Trade Minister Tim Groser said there was no need for concern about the content of the Trans Pacific Partnership:
“When this deal is done, I am certain that I and the Prime Minister will be able to come in from of New Zealanders and say: ‘this is virtually all upside’.”
“In relative terms, New Zealand will gain more than any country in TPP … the structure of these massive protective barriers that will come down will benefit New Zealand more than any country in this negotiation.” . . .
. . . Mr Groser . . . said concerns about intellectual property and patents under the TPP had been “wildly exaggerated”.
He said the United States is the “most innovative country in the world” so their intellectual property law could hardly chill innovation.
New Zealanders would not be paying more for drugs as a result of TPP, Mr Groser said.
“I’ve said categorically Pharmac is not on the table.”
New Zealand could bring in $5 billion per year in our exports now Japan was involved in the Trans-Pacific Partnership (TPP), compared to $3.5 billion without Japan.
The increase in exports to Japan could mean a 2% gain in GDP, with many of the gains in the primary industries, he said. . .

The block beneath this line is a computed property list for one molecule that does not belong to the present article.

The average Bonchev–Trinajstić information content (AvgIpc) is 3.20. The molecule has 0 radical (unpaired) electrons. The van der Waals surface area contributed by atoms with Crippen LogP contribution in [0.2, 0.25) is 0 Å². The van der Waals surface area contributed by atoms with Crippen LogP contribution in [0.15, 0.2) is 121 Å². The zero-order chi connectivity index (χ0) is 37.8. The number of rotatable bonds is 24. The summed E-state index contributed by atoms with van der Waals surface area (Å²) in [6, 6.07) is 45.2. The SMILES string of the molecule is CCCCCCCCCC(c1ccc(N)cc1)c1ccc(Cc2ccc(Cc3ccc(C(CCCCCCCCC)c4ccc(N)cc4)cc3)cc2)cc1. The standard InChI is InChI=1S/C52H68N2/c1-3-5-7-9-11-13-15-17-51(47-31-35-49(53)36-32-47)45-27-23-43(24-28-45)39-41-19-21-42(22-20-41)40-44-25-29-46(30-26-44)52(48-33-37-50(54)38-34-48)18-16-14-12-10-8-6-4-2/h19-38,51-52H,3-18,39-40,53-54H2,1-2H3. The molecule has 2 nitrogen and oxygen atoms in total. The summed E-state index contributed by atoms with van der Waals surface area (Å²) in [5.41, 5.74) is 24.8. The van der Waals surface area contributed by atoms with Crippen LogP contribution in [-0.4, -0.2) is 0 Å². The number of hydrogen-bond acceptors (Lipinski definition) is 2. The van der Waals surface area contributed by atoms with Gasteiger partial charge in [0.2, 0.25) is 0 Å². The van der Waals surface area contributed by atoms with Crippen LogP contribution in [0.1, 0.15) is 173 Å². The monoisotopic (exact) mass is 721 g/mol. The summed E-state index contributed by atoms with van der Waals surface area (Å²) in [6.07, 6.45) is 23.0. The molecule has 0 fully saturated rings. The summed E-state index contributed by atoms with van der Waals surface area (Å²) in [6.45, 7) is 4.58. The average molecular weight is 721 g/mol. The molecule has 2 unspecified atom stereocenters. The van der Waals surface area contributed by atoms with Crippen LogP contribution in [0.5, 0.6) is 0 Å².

He said Japan’s inclusion has made the TPP more worthwhile for the United States, which in turn will work in New Zealand’s favour.
“All of this comes together with two countries, the world’s first and third largest economy, both believing in a rules-based trading system, that are on our side, and we can have quite an influence in that process.”
Both were speaking on The Nation yesterday. You can watch the full interviews here.
New Zealand has a very small domestic market and we have one of the most open economies in the world.
We’ve already gone through the hard part of giving up protection and puts us ahead of most of the other countries which are negotiating the TPP.
We have a lot to gain and very little to lose from the successful completion of the TPP agreement.